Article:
'Winterzauber' was a German-supervised anti-partisan operation directed at the creation on the Eastern Front of a depopulated zone of between 18.5-and 25-mile (30- to 40-km) depth along the Belarusian/Latvian border (15 February/30 March 1943).
The operation was undertaken largely by Latvian collaborators under German command in a triangular area with its corners at Sebezh, Osveya and Polotsk in the northern part of Belorussia (Drissa, Osveya, Polotsk and Rasony districts) and in the Sebezhsky district of the Pskov region in Russia. As noted above, the operation’s purpose was the establishment of a buffer zone, bereft of people and devoid of settlements between Drissa in the south and Smolnya in the north, covering the Belorussian area of Asveya, Drysa, Polotsk, Sebezh and Rasony, and thereby deprive the partisan groups in the region of their strong points and resources.
'Winterzauber' was supervised by the Höherer SS- und Polizeiführer of the Baltic region, SS-SS-Obergruppenführer Friedrich Jeckeln, who had under his control seven Latvian police battalions (271st 'Aizpute', 273rd 'Ludza', 276th 'Kuldiga', 277th 'Sigulda', 278th 'Dobele', 280th 'Bolderaya' and 281st 'Abrene' Police Battalions. In its early stages the operation also had available the Ukrainian 50th Police Battalion, one SS police company, part of a Flak unit, one German artillery battery, two German signals platoons, one special-purpose air group, The German units and the Ukrainian police battalion were not included in combat groups, but were available as reserves.
During the operation, new units which were added were the hastily formed Latvian 282nd Sicherungsbataillon, the Lithuanian 2nd Polizeibatallon, part of the Estonian 36th Polizeibatailon, one German Einsatzkommando of the security police under the command of SS-Obersturmfuhrer Krause, and one Einsatzkommando under the command of SS-Hauptsturmfuhrer Kaufman. The total number of Einsatzkommando men of the security police and the Sicherheitsdienst was 210, and the overall strength of the forces involved in 'Winterzauber' was about 4,000 men.
Typical of the units committed to 'Winterzauber' was the Kampfgruppe 'Bertha', which comprised elements of Generalleutnant Alfred Jacobi’s 201st Sicherungsdivision, Generalmajor Bruno Scultetus’s 281st Sicherungsdivision and Generalleutnant Albrecht Baron Digeon von Monteton’s 391st Feldausbildungsdivision.
The operation was characterised by the execution of civilians in the villagers' own homes: the bodies were then covered with straw and the houses set on fire. Evidence from Russian sources indicates that many persons were deliberately burned alive, while the rest, primarily women and children, were sent on foot to the place of the so-called 'second sluicing'. Any person who collapsed from exhaustion en route was summarily shot. The overflowing nature of the modular camps to which most people were initially sent resulted in secondary deportations to other camps, including Salaspils concentration camp near Riga, where women were separated from their children and sent to work in Germany or Latvia.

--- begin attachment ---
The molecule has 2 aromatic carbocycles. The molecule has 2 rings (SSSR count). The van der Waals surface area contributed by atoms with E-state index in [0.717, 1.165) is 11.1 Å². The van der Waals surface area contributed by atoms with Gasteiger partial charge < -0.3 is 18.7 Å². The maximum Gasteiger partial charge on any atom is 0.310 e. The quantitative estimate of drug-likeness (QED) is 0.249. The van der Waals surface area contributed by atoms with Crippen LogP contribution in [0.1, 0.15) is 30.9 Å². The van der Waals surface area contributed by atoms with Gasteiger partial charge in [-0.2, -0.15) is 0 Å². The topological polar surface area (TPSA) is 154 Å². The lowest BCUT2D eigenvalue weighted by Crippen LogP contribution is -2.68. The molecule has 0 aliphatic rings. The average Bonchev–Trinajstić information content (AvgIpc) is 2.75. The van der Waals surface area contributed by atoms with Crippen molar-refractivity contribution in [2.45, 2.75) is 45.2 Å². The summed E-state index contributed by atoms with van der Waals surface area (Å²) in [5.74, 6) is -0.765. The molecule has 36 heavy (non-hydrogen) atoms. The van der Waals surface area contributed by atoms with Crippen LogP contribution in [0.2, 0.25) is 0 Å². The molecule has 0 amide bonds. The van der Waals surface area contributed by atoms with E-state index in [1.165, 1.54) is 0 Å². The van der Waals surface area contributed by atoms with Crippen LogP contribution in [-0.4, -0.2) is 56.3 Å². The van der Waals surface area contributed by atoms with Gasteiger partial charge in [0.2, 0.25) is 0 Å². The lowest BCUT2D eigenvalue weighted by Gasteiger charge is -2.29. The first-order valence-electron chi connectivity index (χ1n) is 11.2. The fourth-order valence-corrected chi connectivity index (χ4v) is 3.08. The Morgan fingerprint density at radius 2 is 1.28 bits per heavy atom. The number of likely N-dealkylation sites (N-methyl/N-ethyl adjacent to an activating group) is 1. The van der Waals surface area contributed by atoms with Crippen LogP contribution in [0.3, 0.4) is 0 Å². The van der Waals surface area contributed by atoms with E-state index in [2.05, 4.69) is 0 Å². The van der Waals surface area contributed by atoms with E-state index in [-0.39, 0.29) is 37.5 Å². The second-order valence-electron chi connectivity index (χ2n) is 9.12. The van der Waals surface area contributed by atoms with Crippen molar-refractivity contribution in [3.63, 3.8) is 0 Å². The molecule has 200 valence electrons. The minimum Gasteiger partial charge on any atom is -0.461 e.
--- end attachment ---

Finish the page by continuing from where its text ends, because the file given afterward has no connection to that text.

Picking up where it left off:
Between 16 and 18 February, the village of Rositsa was destroyed: its younger and stronger inhabitants were sent to the station of Bigosovo, where they were loaded into wagons and taken to the concentration camp of Salaspils and work in Latvia and Germany. The remaining people were burned in houses: one large group was driven into a barn which was then ignited. Among those who were killed were a pair of Roman Catholic priests: one was burned with other residents, and the other was shot for persistent requests to spare the children.
The operation resulted in the destruction of several hundred villages. In one part of the Osveya area, for example, 183 villages were burned, 11,383 people were killed, and more than 7,500 residents were deported, the adults to work in Germany while the children were sent to Salaspils concentration camp. Partisans in Novgorod region, Belorussian partisans, Soviet partisans in Latvia, and the civilian population resisted their attackers with desperation. The most famous episode was the fight on Apsu Kalny hill of 90 Soviet Latvian partisans against four Latvian punitive battalions supported by tanks and aircraft. In order to effect the rescue of civilians, the command of the Soviet 6th Air Army swiftly planned and executed an air operation in which somethings between 8,000 and 11.000 persons were evacuated to Soviet territory.
According to one somewhat controversial Russian historian, during 'Winterzauber' 221 partisans and about 3,900 local inhabitants were killed, more than 7,000 were deported for forced labour or imprisoned to Salaspils concentration camp, 439 villages were burned; alternatively 70 partisans and between 10,000 and 12,000 local inhabitants, including women and children, were killed as a 'dead zone' of 9.33-mile (15-km) depth was created.